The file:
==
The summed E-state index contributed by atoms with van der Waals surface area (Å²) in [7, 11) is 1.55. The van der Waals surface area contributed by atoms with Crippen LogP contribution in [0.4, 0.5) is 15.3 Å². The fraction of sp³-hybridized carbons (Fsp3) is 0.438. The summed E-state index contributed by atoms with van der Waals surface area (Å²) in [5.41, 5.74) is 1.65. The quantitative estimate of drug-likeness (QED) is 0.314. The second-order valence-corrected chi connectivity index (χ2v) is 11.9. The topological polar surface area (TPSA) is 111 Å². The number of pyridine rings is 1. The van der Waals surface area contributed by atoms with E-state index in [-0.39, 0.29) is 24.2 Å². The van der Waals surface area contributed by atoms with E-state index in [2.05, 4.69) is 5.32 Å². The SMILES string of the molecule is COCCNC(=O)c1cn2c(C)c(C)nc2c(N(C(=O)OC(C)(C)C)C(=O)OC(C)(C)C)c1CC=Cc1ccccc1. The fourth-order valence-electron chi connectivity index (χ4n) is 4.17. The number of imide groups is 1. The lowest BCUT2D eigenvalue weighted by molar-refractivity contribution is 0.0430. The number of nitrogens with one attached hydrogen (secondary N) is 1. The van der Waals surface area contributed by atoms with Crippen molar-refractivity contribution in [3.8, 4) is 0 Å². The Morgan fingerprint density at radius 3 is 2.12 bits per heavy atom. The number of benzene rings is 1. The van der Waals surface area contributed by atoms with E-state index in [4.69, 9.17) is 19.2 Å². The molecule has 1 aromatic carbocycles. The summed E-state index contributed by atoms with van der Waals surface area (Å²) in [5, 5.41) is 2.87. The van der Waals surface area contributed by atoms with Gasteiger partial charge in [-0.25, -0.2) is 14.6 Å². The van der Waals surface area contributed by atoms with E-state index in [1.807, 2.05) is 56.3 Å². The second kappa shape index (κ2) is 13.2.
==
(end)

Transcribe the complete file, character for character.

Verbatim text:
The summed E-state index contributed by atoms with van der Waals surface area (Å²) in [7, 11) is 1.55. The van der Waals surface area contributed by atoms with Crippen LogP contribution in [0.4, 0.5) is 15.3 Å². The fraction of sp³-hybridized carbons (Fsp3) is 0.438. The summed E-state index contributed by atoms with van der Waals surface area (Å²) in [5.41, 5.74) is 1.65. The quantitative estimate of drug-likeness (QED) is 0.314. The second-order valence-corrected chi connectivity index (χ2v) is 11.9. The topological polar surface area (TPSA) is 111 Å². The number of pyridine rings is 1. The van der Waals surface area contributed by atoms with E-state index in [-0.39, 0.29) is 24.2 Å². The van der Waals surface area contributed by atoms with E-state index in [2.05, 4.69) is 5.32 Å². The SMILES string of the molecule is COCCNC(=O)c1cn2c(C)c(C)nc2c(N(C(=O)OC(C)(C)C)C(=O)OC(C)(C)C)c1CC=Cc1ccccc1. The fourth-order valence-electron chi connectivity index (χ4n) is 4.17. The number of imide groups is 1. The lowest BCUT2D eigenvalue weighted by molar-refractivity contribution is 0.0430. The number of nitrogens with one attached hydrogen (secondary N) is 1. The van der Waals surface area contributed by atoms with Crippen molar-refractivity contribution in [3.8, 4) is 0 Å². The Morgan fingerprint density at radius 3 is 2.12 bits per heavy atom. The number of benzene rings is 1. The van der Waals surface area contributed by atoms with E-state index in [4.69, 9.17) is 19.2 Å². The molecule has 1 aromatic carbocycles. The summed E-state index contributed by atoms with van der Waals surface area (Å²) in [5, 5.41) is 2.87. The van der Waals surface area contributed by atoms with Gasteiger partial charge in [-0.25, -0.2) is 14.6 Å². The van der Waals surface area contributed by atoms with E-state index in [1.807, 2.05) is 56.3 Å². The second kappa shape index (κ2) is 13.2.